A paper authored by Lisa Archibald and Janis Cardy, both Communication Sciences and Disorders professors at Western, and Marc Joanisse and Daniel Ansari, both Psychology professors at Western, was named among the Top 100 most talked-about academic papers of the year, according to The Altmetric 2013 Top 100.
Ranked No. 82, the paper, Language, Reading, and Math Learning Profiles in an Epidemiological Sample of School Age Children, was published in the open-access journal PLOS ONE, which boasted 13 of the Top 100 articles. In fact, 42 of the Top 100 papers were published in open-access journals.
The Altmetric 2013 Top 100 showcases the most popular research articles online published in the past year. Many of the papers received a huge amount of attention because they related to current events, reflected interesting scientific findings, and or were just plain quirky.
According to the abstract, the Western team’s paper focused on:
Dyscalculia, dyslexia and specific language impairment (SLI) are relatively specific developmental learning disabilities in math, reading and oral language, respectively, that occur in the context of average intellectual capacity and adequate environmental opportunities. Past research has been dominated by studies focused on single impairments despite the widespread recognition that overlapping and comorbid deficits are common.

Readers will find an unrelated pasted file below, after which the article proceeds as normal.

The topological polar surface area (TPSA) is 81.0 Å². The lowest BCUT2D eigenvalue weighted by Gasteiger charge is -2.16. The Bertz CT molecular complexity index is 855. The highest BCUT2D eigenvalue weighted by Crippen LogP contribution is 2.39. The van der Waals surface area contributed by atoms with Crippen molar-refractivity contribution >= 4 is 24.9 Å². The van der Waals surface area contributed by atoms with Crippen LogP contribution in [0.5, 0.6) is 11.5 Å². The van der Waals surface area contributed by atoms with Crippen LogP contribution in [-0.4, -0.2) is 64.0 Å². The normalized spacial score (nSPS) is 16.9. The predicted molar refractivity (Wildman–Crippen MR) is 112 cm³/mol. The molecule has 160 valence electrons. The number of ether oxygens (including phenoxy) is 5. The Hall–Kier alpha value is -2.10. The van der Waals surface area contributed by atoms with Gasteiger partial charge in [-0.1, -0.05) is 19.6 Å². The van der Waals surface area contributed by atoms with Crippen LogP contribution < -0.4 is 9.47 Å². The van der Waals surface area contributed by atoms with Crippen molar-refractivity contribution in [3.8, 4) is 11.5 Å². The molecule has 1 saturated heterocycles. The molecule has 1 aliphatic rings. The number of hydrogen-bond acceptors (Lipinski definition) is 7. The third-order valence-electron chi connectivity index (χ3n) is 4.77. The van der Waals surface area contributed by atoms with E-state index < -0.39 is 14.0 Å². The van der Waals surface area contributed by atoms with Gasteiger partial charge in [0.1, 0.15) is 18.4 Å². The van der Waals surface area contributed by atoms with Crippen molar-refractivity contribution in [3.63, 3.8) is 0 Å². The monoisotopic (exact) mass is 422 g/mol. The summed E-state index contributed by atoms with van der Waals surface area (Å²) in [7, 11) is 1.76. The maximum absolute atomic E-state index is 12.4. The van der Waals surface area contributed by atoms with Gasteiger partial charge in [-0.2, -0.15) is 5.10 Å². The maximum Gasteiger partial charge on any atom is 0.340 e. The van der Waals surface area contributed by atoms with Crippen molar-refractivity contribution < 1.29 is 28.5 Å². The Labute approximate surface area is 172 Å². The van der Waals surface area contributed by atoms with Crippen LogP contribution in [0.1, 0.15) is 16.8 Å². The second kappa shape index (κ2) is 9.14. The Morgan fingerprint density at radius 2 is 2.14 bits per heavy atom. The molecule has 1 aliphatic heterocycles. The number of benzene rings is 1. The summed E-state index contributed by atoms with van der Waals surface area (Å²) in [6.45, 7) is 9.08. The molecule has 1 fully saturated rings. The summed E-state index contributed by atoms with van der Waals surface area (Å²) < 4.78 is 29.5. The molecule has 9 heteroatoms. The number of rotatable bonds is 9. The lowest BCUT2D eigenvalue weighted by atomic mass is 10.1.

The present study took an epidemiological approach to study the learning profiles of a large school age sample in language, reading and math. Both general learning profiles reflecting good or poor performance across measures and specific learning profiles involving either weak language, weak reading, weak math or weak math and reading were observed. These latter four profiles characterized 70 per cent of children with some evidence of a learning disability. Low scores in phonological short-term memory characterized clusters with a language-based weakness whereas low or variable phonological awareness was associated with the reading (but not language-based) weaknesses. The low math only group did not show these phonological deficits. These findings may suggest different etiologies for language-based deficits in language, reading, and math, reading-related impairments in reading and math, and isolated math disabilities.